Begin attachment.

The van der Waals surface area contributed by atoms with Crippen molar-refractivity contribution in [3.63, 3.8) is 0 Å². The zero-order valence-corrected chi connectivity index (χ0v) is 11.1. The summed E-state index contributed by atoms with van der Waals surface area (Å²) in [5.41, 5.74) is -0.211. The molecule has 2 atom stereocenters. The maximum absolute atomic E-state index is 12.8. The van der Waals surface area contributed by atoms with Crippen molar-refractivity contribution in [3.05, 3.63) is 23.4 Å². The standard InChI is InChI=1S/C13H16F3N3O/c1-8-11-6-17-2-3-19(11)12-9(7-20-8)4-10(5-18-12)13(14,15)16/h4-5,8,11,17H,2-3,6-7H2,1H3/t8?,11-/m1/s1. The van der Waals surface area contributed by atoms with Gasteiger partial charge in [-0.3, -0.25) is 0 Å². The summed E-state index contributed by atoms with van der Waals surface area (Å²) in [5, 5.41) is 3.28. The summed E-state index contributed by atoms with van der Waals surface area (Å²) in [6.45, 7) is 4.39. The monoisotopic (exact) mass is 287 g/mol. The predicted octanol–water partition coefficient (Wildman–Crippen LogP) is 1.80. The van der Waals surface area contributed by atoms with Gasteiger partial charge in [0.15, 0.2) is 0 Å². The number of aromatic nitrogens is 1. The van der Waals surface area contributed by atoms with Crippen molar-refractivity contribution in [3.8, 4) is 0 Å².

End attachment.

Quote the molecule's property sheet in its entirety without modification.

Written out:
The van der Waals surface area contributed by atoms with Crippen molar-refractivity contribution in [3.63, 3.8) is 0 Å². The zero-order valence-corrected chi connectivity index (χ0v) is 11.1. The summed E-state index contributed by atoms with van der Waals surface area (Å²) in [5.41, 5.74) is -0.211. The molecule has 2 atom stereocenters. The maximum absolute atomic E-state index is 12.8. The van der Waals surface area contributed by atoms with Crippen molar-refractivity contribution in [3.05, 3.63) is 23.4 Å². The standard InChI is InChI=1S/C13H16F3N3O/c1-8-11-6-17-2-3-19(11)12-9(7-20-8)4-10(5-18-12)13(14,15)16/h4-5,8,11,17H,2-3,6-7H2,1H3/t8?,11-/m1/s1. The van der Waals surface area contributed by atoms with Gasteiger partial charge in [-0.3, -0.25) is 0 Å². The summed E-state index contributed by atoms with van der Waals surface area (Å²) in [5, 5.41) is 3.28. The summed E-state index contributed by atoms with van der Waals surface area (Å²) in [6.45, 7) is 4.39. The monoisotopic (exact) mass is 287 g/mol. The predicted octanol–water partition coefficient (Wildman–Crippen LogP) is 1.80. The van der Waals surface area contributed by atoms with Gasteiger partial charge in [0.15, 0.2) is 0 Å². The number of aromatic nitrogens is 1. The van der Waals surface area contributed by atoms with Crippen molar-refractivity contribution in [3.8, 4) is 0 Å².